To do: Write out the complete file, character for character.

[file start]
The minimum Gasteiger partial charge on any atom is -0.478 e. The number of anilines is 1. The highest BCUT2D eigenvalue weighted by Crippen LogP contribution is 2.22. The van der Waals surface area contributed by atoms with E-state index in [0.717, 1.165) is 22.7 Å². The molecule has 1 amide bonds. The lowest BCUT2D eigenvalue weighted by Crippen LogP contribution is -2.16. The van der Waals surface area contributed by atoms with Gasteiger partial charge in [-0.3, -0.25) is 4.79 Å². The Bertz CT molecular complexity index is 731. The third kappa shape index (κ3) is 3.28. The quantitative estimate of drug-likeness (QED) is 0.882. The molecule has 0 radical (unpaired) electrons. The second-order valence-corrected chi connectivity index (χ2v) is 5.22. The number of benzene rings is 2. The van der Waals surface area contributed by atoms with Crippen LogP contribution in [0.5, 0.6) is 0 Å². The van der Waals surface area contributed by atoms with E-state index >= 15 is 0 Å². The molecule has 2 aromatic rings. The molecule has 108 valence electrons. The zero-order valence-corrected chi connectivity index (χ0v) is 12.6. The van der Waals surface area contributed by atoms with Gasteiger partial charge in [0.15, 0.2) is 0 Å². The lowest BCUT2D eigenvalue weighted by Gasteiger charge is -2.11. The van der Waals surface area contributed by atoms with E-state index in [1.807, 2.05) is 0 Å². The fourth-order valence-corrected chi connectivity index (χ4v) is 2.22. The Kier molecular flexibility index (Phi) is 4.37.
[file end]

The minimum Gasteiger partial charge on any atom is -0.478 e. The number of anilines is 1. The highest BCUT2D eigenvalue weighted by Crippen LogP contribution is 2.22. The van der Waals surface area contributed by atoms with E-state index in [0.717, 1.165) is 22.7 Å². The molecule has 1 amide bonds. The lowest BCUT2D eigenvalue weighted by Crippen LogP contribution is -2.16. The van der Waals surface area contributed by atoms with Gasteiger partial charge in [-0.3, -0.25) is 4.79 Å². The Bertz CT molecular complexity index is 731. The third kappa shape index (κ3) is 3.28. The quantitative estimate of drug-likeness (QED) is 0.882. The molecule has 0 radical (unpaired) electrons. The second-order valence-corrected chi connectivity index (χ2v) is 5.22. The number of benzene rings is 2. The van der Waals surface area contributed by atoms with Crippen LogP contribution in [0.5, 0.6) is 0 Å². The van der Waals surface area contributed by atoms with E-state index >= 15 is 0 Å². The molecule has 2 aromatic rings. The molecule has 108 valence electrons. The zero-order valence-corrected chi connectivity index (χ0v) is 12.6. The van der Waals surface area contributed by atoms with Gasteiger partial charge in [0.15, 0.2) is 0 Å². The lowest BCUT2D eigenvalue weighted by Gasteiger charge is -2.11. The van der Waals surface area contributed by atoms with E-state index in [1.807, 2.05) is 0 Å². The fourth-order valence-corrected chi connectivity index (χ4v) is 2.22. The Kier molecular flexibility index (Phi) is 4.37.